A text messaging intervention to increase influenza vaccine uptake in patients aged under 65 in clinical risk groups: three feasibility trials in primary care

Acronym

TXT4FLUJAB

Study hypothesis

Influenza causes a substantial burden to the NHS and the UK as a whole. Influenza vaccine is safe and effective but is required annually. In 2012, the UK government recommended that at least 75% of elderly people (aged 65+) and 75% people under 65 with certain chronic conditions (e.g. Chronic heart disease, diabetes, asthma, etc) should be vaccinated. While primary care practices are achieving targets for the elderly, they are under-performing in patients with chronic conditions, missing a third of eligible patients in 2011/12. Therefore strategies to increase flu vaccine uptake in these patients are required.

Text messaging is already being used in some practices for flu vaccine reminders but there has been no trial assessing its effectiveness. Therefore, we propose a trial of a text message flu vaccine reminder in patients aged under 65 who have a chronic condition.

This study will randomise general practices to either standard care (seasonal flu campaign as planned), or to receive additional resources allowing them to send a targeted text messaging campaign to eligible patients aged under 65 and with a chronic condition. Vaccine uptake will be ascertained through the anonymised patient medical records.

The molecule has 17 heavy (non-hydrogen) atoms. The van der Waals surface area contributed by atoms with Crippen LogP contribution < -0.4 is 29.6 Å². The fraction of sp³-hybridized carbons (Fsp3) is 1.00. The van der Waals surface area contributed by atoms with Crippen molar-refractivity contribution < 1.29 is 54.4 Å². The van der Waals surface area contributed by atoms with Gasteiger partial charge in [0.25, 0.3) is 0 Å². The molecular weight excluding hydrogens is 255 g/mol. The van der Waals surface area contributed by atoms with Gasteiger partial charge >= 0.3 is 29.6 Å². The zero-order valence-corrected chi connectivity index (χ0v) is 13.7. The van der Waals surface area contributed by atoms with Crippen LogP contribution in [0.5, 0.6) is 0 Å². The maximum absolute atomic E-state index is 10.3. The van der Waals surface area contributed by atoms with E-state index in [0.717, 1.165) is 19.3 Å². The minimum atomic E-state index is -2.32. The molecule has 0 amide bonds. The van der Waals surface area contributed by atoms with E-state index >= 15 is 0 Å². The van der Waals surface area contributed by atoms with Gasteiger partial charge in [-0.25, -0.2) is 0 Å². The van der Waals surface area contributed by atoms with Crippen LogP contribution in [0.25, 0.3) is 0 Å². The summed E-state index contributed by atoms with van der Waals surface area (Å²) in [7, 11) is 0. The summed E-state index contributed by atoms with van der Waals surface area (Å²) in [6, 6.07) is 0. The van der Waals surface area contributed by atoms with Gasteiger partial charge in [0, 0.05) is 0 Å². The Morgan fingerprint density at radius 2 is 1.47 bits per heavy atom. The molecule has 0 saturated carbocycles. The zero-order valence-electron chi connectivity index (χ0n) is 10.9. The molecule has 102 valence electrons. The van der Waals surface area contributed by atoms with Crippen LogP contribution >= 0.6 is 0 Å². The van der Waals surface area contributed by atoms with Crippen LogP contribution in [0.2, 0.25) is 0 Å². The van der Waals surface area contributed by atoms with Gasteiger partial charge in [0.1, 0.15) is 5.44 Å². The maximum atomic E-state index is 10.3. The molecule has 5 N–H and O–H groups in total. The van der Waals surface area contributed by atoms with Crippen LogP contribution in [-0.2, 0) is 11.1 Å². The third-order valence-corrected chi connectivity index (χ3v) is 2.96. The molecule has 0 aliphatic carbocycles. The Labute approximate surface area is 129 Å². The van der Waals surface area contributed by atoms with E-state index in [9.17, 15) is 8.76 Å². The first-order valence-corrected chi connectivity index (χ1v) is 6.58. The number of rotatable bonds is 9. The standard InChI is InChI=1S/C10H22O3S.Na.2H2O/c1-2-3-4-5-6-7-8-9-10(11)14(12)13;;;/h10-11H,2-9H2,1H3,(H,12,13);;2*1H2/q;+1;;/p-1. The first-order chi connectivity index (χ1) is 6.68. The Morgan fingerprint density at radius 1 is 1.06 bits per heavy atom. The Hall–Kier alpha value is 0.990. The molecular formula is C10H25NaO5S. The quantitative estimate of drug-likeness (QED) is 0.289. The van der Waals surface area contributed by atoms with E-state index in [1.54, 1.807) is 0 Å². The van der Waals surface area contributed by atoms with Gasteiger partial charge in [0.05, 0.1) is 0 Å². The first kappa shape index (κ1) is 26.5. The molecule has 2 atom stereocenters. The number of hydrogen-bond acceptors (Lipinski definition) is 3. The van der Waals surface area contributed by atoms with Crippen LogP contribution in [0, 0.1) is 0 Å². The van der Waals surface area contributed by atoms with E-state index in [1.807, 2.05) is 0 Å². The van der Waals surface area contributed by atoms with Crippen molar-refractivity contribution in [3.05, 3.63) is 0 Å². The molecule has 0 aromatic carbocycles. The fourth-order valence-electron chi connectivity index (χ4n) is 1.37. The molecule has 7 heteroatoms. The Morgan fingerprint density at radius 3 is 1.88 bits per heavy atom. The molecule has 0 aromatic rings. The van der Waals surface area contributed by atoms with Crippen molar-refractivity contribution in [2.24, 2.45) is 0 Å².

More details can be found at: http://public.ukcrn.org.uk/search/StudyDetail.aspx?StudyID=14673

Ethics approval

Surrey Borders Ethics Committee approved on 10th July, ref: 13/LO/0872

Study design

Randomised interventional trial

Primary study design

Interventional

Secondary study design

Randomised controlled trial

Trial setting

GP practices

Trial type

Other

Patient information sheet

The practice information sheet is available at the following site: http://www.lshtm.ac.uk/eph/ncde/research/txt4flujabtrial/practice_information_sheet.pdf

Condition

Topic: Primary Care Research Network for England; Subtopic: Not Assigned; Disease: All Diseases

Intervention

This study will randomise general practices to either standard care (seasonal flu campaign as planned), or to receive additional resources.

Text message, Practices will be asked to send an influenza vaccine reminder text message to patients under 65 in clinical risk groups.

Follow Up Length: 9 months

Intervention type

Biological/Vaccine

Phase

Not Applicable

Drug names

Primary outcome measures

Current primary outcome measures as of 04/11/2015:
Proportion of patients who received flu vaccine; Timepoint(s): Up to 4 months

Previous primary outcome measures: